Wild Turkeys in Virginia

turkey hunting seasons are adjusted annually, based on population estimates and management objectives
turkey hunting seasons are adjusted annually, based on population estimates and management objectives
Source: Virginia Department of Game and Inland Fisheries, Wild Turkey Population Status, 2016-2017

Wild turkeys depend upon wooded areas for food and shelter. Habitat change, primarily the clearing of forests for farming and the grazing of pigs and other domesticated animals in the woods, reduced the wild turkey population in Virginia to its lowest levels between 1880 to 1910. The population recovered in part through state action to limit hunting.

Market hunting, where an unlimited number of birds could be killed and sold to customers, was prohibited in 1912. Just passing a law did not stop the practice, but eforcement began with the creation of the Game Department (now Virginia Department of Game and Inland Fisheries) in 1916.

There was still sufficient habitat for wild turkeys at that time, but not enough local birds to repopulate it. Starting in 1929, the state raised wild turkeys at game farms and released them back into the wild. However, birds raised inside a pen lacked the skills to survive in the wild, without food was delivered on a regular basis and where predators were looking for a meal. Though it was relatively inexpensive to raise turkeys on a farm, release of 22,000 birds failed to establish naturally-breeding populations. The game farm strategy was finally discontinued in 1955.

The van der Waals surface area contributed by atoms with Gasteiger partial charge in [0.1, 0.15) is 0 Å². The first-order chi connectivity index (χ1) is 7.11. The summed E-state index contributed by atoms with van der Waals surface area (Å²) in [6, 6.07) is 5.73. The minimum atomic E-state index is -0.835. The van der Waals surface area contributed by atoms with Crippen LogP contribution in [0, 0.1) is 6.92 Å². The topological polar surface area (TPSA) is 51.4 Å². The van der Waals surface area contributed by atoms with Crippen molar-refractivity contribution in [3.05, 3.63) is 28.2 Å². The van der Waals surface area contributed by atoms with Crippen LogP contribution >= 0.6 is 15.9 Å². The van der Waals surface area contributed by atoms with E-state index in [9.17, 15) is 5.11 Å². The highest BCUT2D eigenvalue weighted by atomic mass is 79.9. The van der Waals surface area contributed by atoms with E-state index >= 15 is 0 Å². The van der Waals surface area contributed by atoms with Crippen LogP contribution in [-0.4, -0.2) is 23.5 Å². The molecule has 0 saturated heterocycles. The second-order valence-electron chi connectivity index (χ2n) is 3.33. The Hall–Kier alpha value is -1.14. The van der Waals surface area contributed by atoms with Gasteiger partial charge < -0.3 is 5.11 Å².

The alternative, trapping native wild turkeys and relocating them to areas with "empty" habitat, was far more successful. Between 1955 to 1993, 900 turkeys were trapped and moved, primarily to Southwestern Virginia and Tidewater. Trapping and relocating wild birds did re-establish turkeys across the state.

The state defined wild turkeys as a game animal over a century ago, and hunters financed the turkey recovery efforts through the purchase of hunting licenses. By defining different hunting seasons and bag limits (the number of birds a hunter can kill in a day/season) in different areas of the state, the Virginia Department of Game and Inland Fisheries maintains the desired population.

Hunting pressure can be reduced if bad weather, low natural acorn production, or other circumstances indicate a low population, and increased once population levels have increased.

A research study in 1989 to 1994 helped to clarify the impacts of hunting and natural mortality of wild turkeys. Of the half of the population that did not survive a year, natural mortality (including disease and predation) reduced the population by about one-third and hunters harvested around 15%. Fall hunting appears to reduce the population more than spring hunting, which was first authorized in 1962.

During the study, about 50% of the population survived each year. Though turkeys lay 9-13 eggs in a nest, in Virginia the successful reproduction rate was low. Only one-third of the hens successfully hatched their clutch of eggs, and only half of those clutches survived for a month and increased the local population.1

Links

References

1. Gary Norman, "History of Wild Turkey in Virginia," Virginia Department of Game and Inland Fisheries, https://www.dgif.virginia.gov/wildlife/turkey/history/; "Life and Times of a Turkey Nest," National Wild Turkey Federation, https://www.nwtf.org/hunt/article/life-turkey-nest (last checked April 28, 2019)


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